Cliff Duvernois: Wow. Congratulations on that. Yeah. Cause I know you’ve got a number of episodes that are out there, but I didn’t recognize that it was eight years, so that’s great.

Pat Helmers: You have been doing this a long time. And I felt like when I started podcasting, I was late to the business. 

Cliff Duvernois: not a decidedly, not, and I do have to say something here. Cause I do want to talk about your other podcast, but I do want to say something here that, one of the, one of the benefits of podcasts and, or one of the strategies to be able to follow is documenting your. And it sounds like for me with, with the sales babble podcast is that, you’re learning things and you’re sharing them.

Cliff Duvernois: And we oftentimes we learn things better when we teach it right. To be able to, for other people. With that say, w was that kind of like your approach when you started the sales babble podcast?

Pat Helmers: Yeah. I was genuinely curious about selling. I had sold tech in a B2B space business to business for a long time, but I had no idea about what it was to sell other things. I was like, I was just curious what that was about. It gave me an opportunity to meet people all over the world. Glyph. That’s been pretty cool.

Pat Helmers: I’ve interviewed. I literally have been all over the world, interviewing people am traveled the world a lot and interviewed people in person elsewhere. And that’s been 

Cliff Duvernois: Nice,

Pat Helmers: it’s, it’s been pretty it’s. 

Cliff Duvernois: nice. Absolutely love it. So let’s talk about. The cannabis advocate podcast. How, you know, why did you decide to launch that? Where did that come from?

Pat Helmers: I’ve come to, I’ve learned a lot about podcasting over time in that we’d have a tendency to want to think about podcasts is it’s not, it’s not successful and you have a lot of downloads. It’s not successful. If a lot of people are. And I’ve come to realized that that’s a bunch of baloney. It’s not so much how many people are listening to your podcast.

Pat Helmers: It’s are the Right.

Pat Helmers: people listening to your podcast. So if you don’t have a podcast, I know we’ve talked a little bit before we started talking here. So I know you’re on board with this. If you don’t have a podcast that aligns with what your business is, what your brand is. If they’re not going to feed into one another. So, so if you think about what your ideal client is, what your ideal customer is, that should be your ideal audience.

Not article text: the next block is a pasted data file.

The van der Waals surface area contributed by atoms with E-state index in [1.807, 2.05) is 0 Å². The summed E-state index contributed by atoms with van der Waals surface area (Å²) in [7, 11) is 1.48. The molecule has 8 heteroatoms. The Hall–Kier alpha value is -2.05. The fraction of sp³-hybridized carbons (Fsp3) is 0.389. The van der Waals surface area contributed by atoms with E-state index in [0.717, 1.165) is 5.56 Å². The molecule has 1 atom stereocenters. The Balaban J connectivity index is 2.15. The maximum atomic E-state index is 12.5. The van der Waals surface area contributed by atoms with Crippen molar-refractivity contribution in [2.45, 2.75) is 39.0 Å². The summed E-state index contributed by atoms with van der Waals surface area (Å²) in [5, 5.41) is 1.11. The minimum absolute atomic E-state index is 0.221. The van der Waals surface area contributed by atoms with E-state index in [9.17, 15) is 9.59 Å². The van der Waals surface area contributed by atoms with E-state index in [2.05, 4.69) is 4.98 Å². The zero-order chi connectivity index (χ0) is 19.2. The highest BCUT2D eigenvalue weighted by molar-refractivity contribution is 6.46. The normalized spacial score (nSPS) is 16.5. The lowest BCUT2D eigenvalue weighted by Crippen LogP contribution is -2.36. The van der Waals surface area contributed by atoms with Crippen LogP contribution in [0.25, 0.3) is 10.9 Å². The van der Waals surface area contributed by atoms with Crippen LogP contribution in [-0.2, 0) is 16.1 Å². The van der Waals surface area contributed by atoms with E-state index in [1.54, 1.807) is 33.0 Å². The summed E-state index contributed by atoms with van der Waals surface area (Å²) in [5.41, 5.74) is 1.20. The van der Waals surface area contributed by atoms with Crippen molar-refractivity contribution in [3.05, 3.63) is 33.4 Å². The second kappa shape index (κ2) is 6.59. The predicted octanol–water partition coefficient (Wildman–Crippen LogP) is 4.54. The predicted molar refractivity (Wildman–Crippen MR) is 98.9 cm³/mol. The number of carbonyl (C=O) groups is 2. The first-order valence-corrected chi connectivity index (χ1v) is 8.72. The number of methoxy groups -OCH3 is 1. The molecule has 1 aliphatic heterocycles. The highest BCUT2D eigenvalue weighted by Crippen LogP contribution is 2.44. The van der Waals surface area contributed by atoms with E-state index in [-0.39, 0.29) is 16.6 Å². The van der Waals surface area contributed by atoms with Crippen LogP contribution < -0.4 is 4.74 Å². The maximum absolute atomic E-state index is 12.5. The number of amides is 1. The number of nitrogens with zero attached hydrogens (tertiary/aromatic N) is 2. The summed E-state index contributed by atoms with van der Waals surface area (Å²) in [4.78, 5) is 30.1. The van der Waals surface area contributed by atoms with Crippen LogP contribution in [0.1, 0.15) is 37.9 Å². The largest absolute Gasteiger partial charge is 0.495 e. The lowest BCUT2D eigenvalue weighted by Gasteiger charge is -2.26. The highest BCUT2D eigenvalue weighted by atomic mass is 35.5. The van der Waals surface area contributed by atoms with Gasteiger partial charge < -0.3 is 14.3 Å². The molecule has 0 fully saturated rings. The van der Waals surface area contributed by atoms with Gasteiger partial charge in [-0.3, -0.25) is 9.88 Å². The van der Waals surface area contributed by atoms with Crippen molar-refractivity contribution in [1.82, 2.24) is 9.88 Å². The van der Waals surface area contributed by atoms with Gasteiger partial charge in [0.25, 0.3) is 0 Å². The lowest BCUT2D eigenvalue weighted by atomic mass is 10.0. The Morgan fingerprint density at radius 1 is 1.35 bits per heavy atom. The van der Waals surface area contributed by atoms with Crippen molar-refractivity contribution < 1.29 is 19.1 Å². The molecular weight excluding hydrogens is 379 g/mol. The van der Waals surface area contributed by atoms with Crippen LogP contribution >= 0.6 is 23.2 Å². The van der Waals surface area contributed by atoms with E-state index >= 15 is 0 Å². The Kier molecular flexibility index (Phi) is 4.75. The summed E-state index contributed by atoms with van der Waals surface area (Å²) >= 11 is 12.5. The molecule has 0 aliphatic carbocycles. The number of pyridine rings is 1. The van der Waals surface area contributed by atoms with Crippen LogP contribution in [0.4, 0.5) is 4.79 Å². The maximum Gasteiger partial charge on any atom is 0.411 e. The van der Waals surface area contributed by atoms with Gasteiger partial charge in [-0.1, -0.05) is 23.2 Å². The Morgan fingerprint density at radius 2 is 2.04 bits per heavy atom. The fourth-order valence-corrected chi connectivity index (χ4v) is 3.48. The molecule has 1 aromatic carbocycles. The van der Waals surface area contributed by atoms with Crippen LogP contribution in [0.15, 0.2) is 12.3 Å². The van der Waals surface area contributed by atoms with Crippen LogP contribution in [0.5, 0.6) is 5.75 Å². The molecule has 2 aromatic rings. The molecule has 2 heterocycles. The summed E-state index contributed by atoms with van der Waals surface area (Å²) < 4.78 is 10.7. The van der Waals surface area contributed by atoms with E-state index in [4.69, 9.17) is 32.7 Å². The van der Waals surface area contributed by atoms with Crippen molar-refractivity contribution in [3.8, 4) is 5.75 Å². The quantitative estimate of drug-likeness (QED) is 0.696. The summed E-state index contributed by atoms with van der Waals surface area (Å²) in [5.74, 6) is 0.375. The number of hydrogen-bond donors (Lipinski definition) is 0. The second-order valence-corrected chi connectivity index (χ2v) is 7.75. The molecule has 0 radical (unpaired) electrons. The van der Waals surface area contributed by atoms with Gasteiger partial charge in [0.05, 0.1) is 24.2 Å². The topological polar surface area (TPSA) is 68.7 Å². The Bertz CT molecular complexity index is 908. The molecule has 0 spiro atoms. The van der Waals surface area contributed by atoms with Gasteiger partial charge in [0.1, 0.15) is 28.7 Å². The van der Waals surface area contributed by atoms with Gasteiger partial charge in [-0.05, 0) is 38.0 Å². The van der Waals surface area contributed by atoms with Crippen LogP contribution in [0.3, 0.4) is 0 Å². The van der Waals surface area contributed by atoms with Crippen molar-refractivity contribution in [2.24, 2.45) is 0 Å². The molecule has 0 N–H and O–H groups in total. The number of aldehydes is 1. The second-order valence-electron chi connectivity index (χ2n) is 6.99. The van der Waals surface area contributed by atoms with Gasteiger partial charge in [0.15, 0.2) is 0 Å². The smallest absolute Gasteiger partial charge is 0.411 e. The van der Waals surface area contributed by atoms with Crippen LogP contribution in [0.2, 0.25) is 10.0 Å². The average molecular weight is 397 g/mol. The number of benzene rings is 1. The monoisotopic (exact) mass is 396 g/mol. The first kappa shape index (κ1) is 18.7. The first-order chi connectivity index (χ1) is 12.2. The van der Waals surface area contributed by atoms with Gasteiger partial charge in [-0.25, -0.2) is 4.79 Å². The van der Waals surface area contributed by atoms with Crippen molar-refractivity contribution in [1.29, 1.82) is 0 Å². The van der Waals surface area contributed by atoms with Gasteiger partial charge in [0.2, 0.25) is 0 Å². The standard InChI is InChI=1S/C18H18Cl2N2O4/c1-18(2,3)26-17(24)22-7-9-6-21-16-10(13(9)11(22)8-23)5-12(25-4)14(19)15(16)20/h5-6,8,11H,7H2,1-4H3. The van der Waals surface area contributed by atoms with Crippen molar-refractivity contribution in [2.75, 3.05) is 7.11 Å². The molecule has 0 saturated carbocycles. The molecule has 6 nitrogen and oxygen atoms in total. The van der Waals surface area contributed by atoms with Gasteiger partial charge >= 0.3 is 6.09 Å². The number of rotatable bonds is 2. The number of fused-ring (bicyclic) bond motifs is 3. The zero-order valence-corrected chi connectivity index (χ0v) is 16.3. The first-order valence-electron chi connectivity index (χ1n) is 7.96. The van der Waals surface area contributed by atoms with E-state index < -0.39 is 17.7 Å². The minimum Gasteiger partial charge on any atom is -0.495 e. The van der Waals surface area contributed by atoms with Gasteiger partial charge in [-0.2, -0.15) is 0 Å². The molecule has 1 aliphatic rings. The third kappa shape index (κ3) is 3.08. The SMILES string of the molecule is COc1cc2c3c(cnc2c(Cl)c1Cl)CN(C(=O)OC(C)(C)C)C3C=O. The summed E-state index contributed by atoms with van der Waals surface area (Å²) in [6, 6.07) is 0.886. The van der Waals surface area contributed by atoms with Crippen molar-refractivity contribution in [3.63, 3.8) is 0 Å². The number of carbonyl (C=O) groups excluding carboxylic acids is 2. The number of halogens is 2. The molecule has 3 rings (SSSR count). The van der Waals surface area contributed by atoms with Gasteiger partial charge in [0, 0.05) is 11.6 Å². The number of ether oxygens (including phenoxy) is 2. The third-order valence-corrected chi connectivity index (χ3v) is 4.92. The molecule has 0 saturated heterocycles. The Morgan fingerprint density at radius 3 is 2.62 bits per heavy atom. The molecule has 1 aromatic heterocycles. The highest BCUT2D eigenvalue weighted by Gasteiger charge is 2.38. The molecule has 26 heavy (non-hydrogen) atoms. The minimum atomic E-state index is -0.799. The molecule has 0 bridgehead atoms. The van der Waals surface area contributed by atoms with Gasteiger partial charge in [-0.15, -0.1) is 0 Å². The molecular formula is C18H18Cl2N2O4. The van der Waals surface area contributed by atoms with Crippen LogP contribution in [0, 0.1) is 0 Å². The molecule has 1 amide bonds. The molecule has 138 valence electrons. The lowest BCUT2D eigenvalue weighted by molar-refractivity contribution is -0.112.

Pat Helmers: And with that realization is I’ve been very interested in the cannabis, cannabis industry, especially the business aspects of it and how it’s been exploding over the last few years. And I don’t know anything about the business. Hardly, hardly, hardly anything. You know, I’ve, I’ve, I’ve grown cannabis, I’ve got friends, I’ve gone to a couple events, but what I found with the, with the podcast, what was terrific about it was it gave me an opportunity to talk to anybody in the industry. I can interview anybody I want and people are on. Just by the way, cliff, I’m honored to be on your podcast. If 

Cliff Duvernois: I’m honored to have 

Pat Helmers: way, people are, you.

Pat Helmers: know, people are honored to be on my cannabis advocate podcast. And that’s given me an opportunity to talk to people at at the highest levels, in the business. It has been really, really interesting.

Pat Helmers: I don’t know exactly what that. This podcast goes. In fact, I just launched a survey. I started that podcast in the summer. I just launched a survey a couple of days ago on, what are your challenges in the business? Where do you think the industry’s go? And what do you want to learn? What advice and what it has created for me isn’t is it’s just constant dialogue with people so I can figure out how best to serve them.

Pat Helmers: And some of the things that I’m doing to serve them the way I’m leveraging this podcast is I’ve been doing match. Uh, so somebody has got a problem. I know somebody else who has solutions, I put them together and sometimes I get compensated for that in that, and that that’s been a fun thing to do.

Pat Helmers: That’s been an awful fun thing to do. So that’s been one way that I’ve been able to monetize that podcast. It’s a very narrow niche. Don’t have a lot of listeners. It’s fairly new unimportant. It’s not about the listeners. It’s about the guest. The guests actually become prospects. 

Cliff Duvernois: Nice. And I absolutely love that. You say that. That’s something. And I’ll be honest with you. So out of all the people that I’ve interviewed for this podcast, nobody has ever talked about the fact that, you know, so well, so everybody agrees. It’s a great relationship building tool, but I mean, you’ve got so many connections, your net.